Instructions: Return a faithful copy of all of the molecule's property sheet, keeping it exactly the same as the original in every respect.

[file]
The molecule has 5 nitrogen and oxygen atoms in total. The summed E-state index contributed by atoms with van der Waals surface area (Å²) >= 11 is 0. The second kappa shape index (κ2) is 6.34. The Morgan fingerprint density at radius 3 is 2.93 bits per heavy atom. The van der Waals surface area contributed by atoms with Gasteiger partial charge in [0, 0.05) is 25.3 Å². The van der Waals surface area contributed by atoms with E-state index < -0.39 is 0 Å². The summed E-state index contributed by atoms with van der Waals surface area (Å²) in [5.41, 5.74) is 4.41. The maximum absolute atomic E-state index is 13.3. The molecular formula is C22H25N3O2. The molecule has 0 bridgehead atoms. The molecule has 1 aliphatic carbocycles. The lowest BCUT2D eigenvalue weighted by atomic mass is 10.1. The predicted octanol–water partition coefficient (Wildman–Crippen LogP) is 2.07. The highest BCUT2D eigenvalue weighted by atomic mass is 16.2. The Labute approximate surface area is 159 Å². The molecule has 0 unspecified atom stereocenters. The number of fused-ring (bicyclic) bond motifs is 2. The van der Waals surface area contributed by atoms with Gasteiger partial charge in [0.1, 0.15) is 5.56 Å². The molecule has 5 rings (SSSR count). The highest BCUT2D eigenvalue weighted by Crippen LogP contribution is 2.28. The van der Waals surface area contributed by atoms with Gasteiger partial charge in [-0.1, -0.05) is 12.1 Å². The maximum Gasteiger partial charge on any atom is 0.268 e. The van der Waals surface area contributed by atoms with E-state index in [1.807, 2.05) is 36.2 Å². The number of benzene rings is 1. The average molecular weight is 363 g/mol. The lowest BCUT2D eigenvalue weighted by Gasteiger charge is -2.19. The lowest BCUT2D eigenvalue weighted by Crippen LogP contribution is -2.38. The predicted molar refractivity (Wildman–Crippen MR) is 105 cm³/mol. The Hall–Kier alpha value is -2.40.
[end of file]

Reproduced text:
The molecule has 5 nitrogen and oxygen atoms in total. The summed E-state index contributed by atoms with van der Waals surface area (Å²) >= 11 is 0. The second kappa shape index (κ2) is 6.34. The Morgan fingerprint density at radius 3 is 2.93 bits per heavy atom. The van der Waals surface area contributed by atoms with Gasteiger partial charge in [0, 0.05) is 25.3 Å². The van der Waals surface area contributed by atoms with E-state index < -0.39 is 0 Å². The summed E-state index contributed by atoms with van der Waals surface area (Å²) in [5.41, 5.74) is 4.41. The maximum absolute atomic E-state index is 13.3. The molecular formula is C22H25N3O2. The molecule has 0 bridgehead atoms. The molecule has 1 aliphatic carbocycles. The lowest BCUT2D eigenvalue weighted by atomic mass is 10.1. The predicted octanol–water partition coefficient (Wildman–Crippen LogP) is 2.07. The highest BCUT2D eigenvalue weighted by atomic mass is 16.2. The Labute approximate surface area is 159 Å². The molecule has 0 unspecified atom stereocenters. The number of fused-ring (bicyclic) bond motifs is 2. The van der Waals surface area contributed by atoms with Gasteiger partial charge in [0.1, 0.15) is 5.56 Å². The molecule has 5 rings (SSSR count). The highest BCUT2D eigenvalue weighted by Crippen LogP contribution is 2.28. The van der Waals surface area contributed by atoms with Gasteiger partial charge in [-0.1, -0.05) is 12.1 Å². The maximum Gasteiger partial charge on any atom is 0.268 e. The van der Waals surface area contributed by atoms with E-state index in [1.807, 2.05) is 36.2 Å². The number of benzene rings is 1. The average molecular weight is 363 g/mol. The lowest BCUT2D eigenvalue weighted by Gasteiger charge is -2.19. The lowest BCUT2D eigenvalue weighted by Crippen LogP contribution is -2.38. The predicted molar refractivity (Wildman–Crippen MR) is 105 cm³/mol. The Hall–Kier alpha value is -2.40.